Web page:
KUALA LUMPUR, July 14 — The plantation sector will be the worst affected by Indonesia’s temporary freeze on workers to Malaysia as it is more reliant on Indonesian workers for harvesting activities in the estates, which is critical for the upcoming peak production months, says CGS-CIMB Securities Sdn Bhd.
“The delay (in the intake of foreign workers) could lead to the forecast palm oil production for the second half of 2022 (2H22F) falling below the level achieved a year ago.
“The worker shortage, combined with rising costs (minimum wage and fertilisers) and falling crude palm oil (CPO) prices, will be negative for 2H22F earnings, posing downside risks to Malaysian planters’ earnings,” it said in a note today.
According to the Malaysian Employers Federation president Syed Hussain, Indonesia is an important source country for foreign workers, accounting for 35 per cent of foreign workers and 70 per cent of maids in Malaysia.
CGS-CIMB said Malaysia is reportedly facing a significant labour shortage in the manufacturing (627,000 workers), plantation (120,000), and construction (550,000) industries.
“Overall, we are negative on this news as it poses downside risks to corporate earnings,” it said.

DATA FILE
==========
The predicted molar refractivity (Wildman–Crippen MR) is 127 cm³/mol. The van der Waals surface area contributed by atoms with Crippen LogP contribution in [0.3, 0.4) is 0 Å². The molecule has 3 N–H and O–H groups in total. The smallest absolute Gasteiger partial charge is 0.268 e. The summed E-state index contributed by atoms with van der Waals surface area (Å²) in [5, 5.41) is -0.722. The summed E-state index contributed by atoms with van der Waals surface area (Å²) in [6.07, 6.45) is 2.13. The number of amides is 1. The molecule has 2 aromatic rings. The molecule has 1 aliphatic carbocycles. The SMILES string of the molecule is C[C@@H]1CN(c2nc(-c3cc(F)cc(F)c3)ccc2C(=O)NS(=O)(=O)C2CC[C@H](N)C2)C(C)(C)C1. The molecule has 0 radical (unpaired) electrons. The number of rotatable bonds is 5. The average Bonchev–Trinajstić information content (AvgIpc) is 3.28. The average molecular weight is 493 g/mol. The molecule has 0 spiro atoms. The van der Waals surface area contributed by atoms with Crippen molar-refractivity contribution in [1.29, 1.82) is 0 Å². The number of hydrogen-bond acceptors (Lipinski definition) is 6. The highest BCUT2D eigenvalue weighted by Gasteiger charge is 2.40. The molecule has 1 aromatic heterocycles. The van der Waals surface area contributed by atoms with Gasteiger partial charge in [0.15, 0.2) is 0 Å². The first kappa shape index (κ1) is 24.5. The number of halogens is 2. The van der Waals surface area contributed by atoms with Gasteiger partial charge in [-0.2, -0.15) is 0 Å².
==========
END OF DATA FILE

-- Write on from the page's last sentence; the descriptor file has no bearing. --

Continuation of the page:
Yesterday, Indonesia’s Ambassador to Malaysia, Hermono was reported as saying that the country has temporarily stopped sending its citizens to work in Malaysia, citing a breach in the worker recruitment deal signed between the two countries on Apr 1, 2022.
Meanwhile, Malaysia’s Human Resources Minister Datuk Seri M Saravanan confirmed that the ministry has received a letter from Indonesian authorities informing him of the freeze, adding that he would discuss the matter with the Home Affairs Ministry.
“However, Malaysia’s Home Minister Datuk Hamzah Zainudin has played down Indonesia’s decision to temporarily freeze sending its citizens to work in Malaysia, saying that the country can recruit foreign workers from other countries, including Bangladesh,” added CGS-CIMB.